(Note that Dean Simson’s message may convey a misleading impression, to the extent it suggests that a school’s overall ranking is determined solely by the reputation scores generated from surveying academics, lawyers, and judges. The reputation scores are only part of the overall rank, which also reflects such factors as selectivity, job placement, resources, etc.)
CASE WESTERN RESERVE UNIVERSITY SCHOOL OF LAW — EMAIL TO STUDENT BODY FROM DEAN GARY J. SIMSON
As most of you probably know, the U.S. News rankings of law schools are
determined by four faculty per school (dean, associate dean for academic
affairs, appointments committee chair, and most recently tenured faculty
member) and by selected lawyers and judges. U.S. News does not provide
these individuals with any information about any of the schools. As a
result, a person’s knowledge about the particular schools that he or she is
ranking may range from substantial to virtually nonexistent.
By contrast, the U.S. News rankings of specific programs are determined by
faculty who teach in the particular area. Two of our programs fared very
well in these more informed rankings. Health law faculty voted our health
law program fourth in the country, and international law faculty voted our
international law program sixteenth in the country. Congratulations to the
faculty, staff, and students involved in our Law-Medicine and Cox
International Law Centers!
[FN2] In terms of messages celebrating upward movement in the rankings, we especially liked this one. In some quarters, “TTT” is an epithet; but in others, it’s an aspiration. It just goes to show that everything is relative — especially in the world of law school rankings.
UNIVERSITY OF BALTIMORE SCHOOL OF LAW — EMAIL TO STUDENT BODY FROM DEAN PHILLIP CLOSIUS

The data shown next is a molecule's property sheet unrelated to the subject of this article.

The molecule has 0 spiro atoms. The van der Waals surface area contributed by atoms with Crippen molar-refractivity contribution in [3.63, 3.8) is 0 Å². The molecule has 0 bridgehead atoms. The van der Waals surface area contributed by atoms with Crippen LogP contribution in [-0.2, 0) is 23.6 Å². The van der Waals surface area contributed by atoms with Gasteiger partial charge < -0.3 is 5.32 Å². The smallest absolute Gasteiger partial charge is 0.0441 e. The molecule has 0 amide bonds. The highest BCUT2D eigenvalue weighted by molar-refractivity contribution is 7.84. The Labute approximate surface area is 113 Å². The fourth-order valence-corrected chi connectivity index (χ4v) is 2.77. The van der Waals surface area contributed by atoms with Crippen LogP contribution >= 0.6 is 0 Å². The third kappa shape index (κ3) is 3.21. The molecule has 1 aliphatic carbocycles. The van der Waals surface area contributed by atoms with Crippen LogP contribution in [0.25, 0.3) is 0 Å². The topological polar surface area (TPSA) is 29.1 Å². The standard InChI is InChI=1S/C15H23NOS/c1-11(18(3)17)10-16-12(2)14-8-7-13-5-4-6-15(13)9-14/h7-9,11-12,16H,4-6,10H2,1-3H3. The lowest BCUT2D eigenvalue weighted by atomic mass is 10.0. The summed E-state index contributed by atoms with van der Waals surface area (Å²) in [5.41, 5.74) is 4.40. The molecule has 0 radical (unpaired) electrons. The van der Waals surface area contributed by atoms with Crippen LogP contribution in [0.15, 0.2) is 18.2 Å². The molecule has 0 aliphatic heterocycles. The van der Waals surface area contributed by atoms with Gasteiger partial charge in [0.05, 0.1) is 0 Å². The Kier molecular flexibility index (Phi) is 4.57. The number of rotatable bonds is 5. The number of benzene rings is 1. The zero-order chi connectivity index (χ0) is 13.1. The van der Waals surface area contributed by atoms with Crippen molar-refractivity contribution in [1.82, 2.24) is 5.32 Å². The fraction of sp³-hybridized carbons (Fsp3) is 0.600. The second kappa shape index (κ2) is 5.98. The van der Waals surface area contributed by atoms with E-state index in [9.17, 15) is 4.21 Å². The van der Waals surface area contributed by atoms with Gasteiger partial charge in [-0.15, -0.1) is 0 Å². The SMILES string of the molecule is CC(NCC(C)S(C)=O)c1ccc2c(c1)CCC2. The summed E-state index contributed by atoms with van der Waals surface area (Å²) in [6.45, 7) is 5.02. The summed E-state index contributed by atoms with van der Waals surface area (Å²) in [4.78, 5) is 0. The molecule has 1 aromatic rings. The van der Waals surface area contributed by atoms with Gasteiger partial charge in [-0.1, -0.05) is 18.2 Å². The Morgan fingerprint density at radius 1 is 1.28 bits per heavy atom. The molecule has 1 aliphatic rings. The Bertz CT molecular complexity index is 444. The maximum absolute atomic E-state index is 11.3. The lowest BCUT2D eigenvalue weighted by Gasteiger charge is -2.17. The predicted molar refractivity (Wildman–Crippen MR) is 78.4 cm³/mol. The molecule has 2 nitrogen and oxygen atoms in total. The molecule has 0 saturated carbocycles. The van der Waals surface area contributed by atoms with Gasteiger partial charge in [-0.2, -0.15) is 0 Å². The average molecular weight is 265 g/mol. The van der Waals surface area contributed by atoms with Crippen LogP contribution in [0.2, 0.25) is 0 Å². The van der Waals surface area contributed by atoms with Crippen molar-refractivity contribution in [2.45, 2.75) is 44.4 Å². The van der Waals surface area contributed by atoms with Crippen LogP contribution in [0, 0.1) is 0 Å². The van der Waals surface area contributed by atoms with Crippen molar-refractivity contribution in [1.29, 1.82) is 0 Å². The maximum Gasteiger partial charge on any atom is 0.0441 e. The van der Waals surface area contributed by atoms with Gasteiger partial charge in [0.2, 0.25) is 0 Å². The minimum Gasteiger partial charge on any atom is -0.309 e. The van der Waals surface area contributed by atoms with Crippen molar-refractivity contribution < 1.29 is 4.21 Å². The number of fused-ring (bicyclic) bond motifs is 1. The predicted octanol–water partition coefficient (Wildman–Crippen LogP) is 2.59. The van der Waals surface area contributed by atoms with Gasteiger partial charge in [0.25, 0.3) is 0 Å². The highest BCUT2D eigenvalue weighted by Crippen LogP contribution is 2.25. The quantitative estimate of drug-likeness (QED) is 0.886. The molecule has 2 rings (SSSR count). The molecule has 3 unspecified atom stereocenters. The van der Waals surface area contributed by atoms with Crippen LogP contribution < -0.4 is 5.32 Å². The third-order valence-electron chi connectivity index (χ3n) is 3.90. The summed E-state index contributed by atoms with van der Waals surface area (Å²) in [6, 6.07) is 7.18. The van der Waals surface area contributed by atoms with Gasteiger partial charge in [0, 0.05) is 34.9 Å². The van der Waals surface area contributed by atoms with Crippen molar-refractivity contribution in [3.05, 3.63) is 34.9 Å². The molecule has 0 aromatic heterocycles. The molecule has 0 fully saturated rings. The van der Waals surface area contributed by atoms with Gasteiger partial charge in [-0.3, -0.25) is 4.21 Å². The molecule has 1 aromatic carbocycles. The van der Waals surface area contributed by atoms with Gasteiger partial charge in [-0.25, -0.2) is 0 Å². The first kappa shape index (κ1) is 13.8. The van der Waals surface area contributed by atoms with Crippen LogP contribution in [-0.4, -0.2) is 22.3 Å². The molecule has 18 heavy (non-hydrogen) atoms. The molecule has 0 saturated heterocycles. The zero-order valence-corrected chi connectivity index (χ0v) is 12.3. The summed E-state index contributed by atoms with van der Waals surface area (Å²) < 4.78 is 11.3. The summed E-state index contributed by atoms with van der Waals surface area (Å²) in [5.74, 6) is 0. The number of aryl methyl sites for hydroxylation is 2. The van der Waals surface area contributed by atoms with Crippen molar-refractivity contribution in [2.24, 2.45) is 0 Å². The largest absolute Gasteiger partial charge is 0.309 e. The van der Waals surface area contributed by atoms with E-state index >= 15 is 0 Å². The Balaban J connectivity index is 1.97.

I am pleased to report that we have had a good week. The House subcommittee dealing with the new building has approved it. That means that the appropriate Senate and House subcommittees have approved the new building. Thanks for all the help you have given this effort, particularly UB day in Annapolis and the emails last week. Also, we have moved up to the 3rd tier in the most recent US News rankings. Our goal is to create a better law school, not simply get to a certain point in the ranking system. But this is an important step in that effort and a confirmation that we are on the right path. Many of you have helped in this effort, particularly with admissions events. Thanks for your assistance – we become the school we want to be without your help.
Phillip J. Closius
Dean and Professor of Law
University of Baltimore School of Law
Law School Deans React to Decline in U.S. News Rankings [TaxProf Blog]
Hall of Shame: Schools Publicizing Their Meaningless US News Ranking [Brian Leiter's Law School Reports]
An Open Letter to Other Law Bloggers Regarding the US News Rankings [Brian Leiter's Law School Reports]
2009 U.S News Peer Reputation Rankings (v. Overall Rankings) [TaxProf Blog]
Anomalies in the purported new US News rankings of law schools [Volokh Conspiracy]
Earlier: The U.S. News Rankings: Law Schools Lose Their S**t React
Please Do Not Wet Yourself With Excitement: The 2009 U.S. News Law School Rankings